Melissa Ngo, staff counsel and director of EPIC's Identification and Surveillance Project, explained that the compilation of sensitive personal data in large databases creates a tempting target for identity thieves. Sometimes the thieves hack into systems, but because of large databases in the government and companies, it is easy to buy financial and biographical data of many Americans For instance, last year, data broker ChoicePoint revealed that it had sold the personal information on 145,000 Americans to identity thieves. Fidelity Bank was able to buy DMV data on 565,000 people from the State of Florida. The physical security of these large databases is questionable, as well. This summer, a burglary at the home of an analyst in the Veterans Administration put at risk the information of 26.5 million veterans, active-duty troops and their families.
Ramona Ripston, Executive Director of the ACLU of Southern California, said the significant security risks inherent in large databases are especially applicable in the case of REAL ID. This database would include biographical data, Social Security numbers and images of identification documents such as birth certificates or citizenship papers.
On the same day as the forum, the National Conference of State Legislatures released a report estimating that that the cost to the states will be more than $11 billion over five years. States also expressed concern regarding the application of the Drivers Privacy Protection Act to the records retention and information sharing requirements of Real ID.
National Conference of State Legislatures Report: The Real ID Act: National Impact Analysis (pdf):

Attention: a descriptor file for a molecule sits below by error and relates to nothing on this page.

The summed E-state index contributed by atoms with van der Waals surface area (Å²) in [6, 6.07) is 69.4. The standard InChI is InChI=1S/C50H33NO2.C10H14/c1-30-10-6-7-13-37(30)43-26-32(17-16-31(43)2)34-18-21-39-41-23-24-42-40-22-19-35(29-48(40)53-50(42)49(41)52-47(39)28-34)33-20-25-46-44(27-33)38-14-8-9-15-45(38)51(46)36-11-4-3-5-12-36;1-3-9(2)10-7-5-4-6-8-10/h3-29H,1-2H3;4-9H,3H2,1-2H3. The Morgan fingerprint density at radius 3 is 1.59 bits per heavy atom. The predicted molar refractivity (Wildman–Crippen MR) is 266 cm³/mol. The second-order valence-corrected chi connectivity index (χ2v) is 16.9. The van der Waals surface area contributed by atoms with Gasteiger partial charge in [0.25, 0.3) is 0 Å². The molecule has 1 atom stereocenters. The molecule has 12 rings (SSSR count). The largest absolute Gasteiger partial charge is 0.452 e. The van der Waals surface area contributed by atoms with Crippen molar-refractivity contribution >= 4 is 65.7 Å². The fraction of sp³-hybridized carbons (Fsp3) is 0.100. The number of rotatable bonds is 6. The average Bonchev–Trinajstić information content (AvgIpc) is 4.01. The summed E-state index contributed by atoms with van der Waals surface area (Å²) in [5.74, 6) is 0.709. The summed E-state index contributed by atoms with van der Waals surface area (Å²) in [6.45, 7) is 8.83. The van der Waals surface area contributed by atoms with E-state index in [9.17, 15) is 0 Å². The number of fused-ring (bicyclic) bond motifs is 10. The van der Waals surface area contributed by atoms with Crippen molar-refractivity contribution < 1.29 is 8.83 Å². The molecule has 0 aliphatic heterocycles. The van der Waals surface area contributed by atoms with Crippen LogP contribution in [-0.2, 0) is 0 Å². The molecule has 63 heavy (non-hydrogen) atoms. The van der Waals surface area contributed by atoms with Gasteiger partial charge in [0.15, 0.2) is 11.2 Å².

EPIC's Page on Identity Theft:
EPIC's Page on National ID Cards and REAL ID Act:
In a September 26, 2006 letter to Hugo Teufel, the Chief Privacy Officer of the Department of Homeland Security, EPIC asked when the DHS privacy report would be made available. The Department is required by law to provide an annual report to Congress.
Under the Homeland Security Act of 2002, the Chief Privacy Officer must submit a report "on activities of the Department that affect privacy, including complaints of privacy violations, implementation of the Privacy Act of 1974, internal controls, and other matters." The last report, which covered the period April 2003 to June 2004, was published in February 2005. A year ago, then-Chief Privacy Officer Nuala O'Connor Kelly said she hoped the annual report would be released "sometime in the end of the next quarter."
EPIC also submitted letters to Senators Susan Collins and Joe Lieberman, the Chairman and Ranking Member of the Senate Committee on Homeland Security, asking about the late report. EPIC highlighted that, in contrast to the Chief Privacy Officer, the DHS Inspector General has routinely submitted semiannual reports to Congress on a timely basis.
On October 4, 2006, President Bush indicated in a signing statement on the Homeland Security Appropriations Act that he might disregard a legal requirement to ensure that the annual DHS privacy report is not influenced by the White House. Section 522 of the Act, as passed, stated that: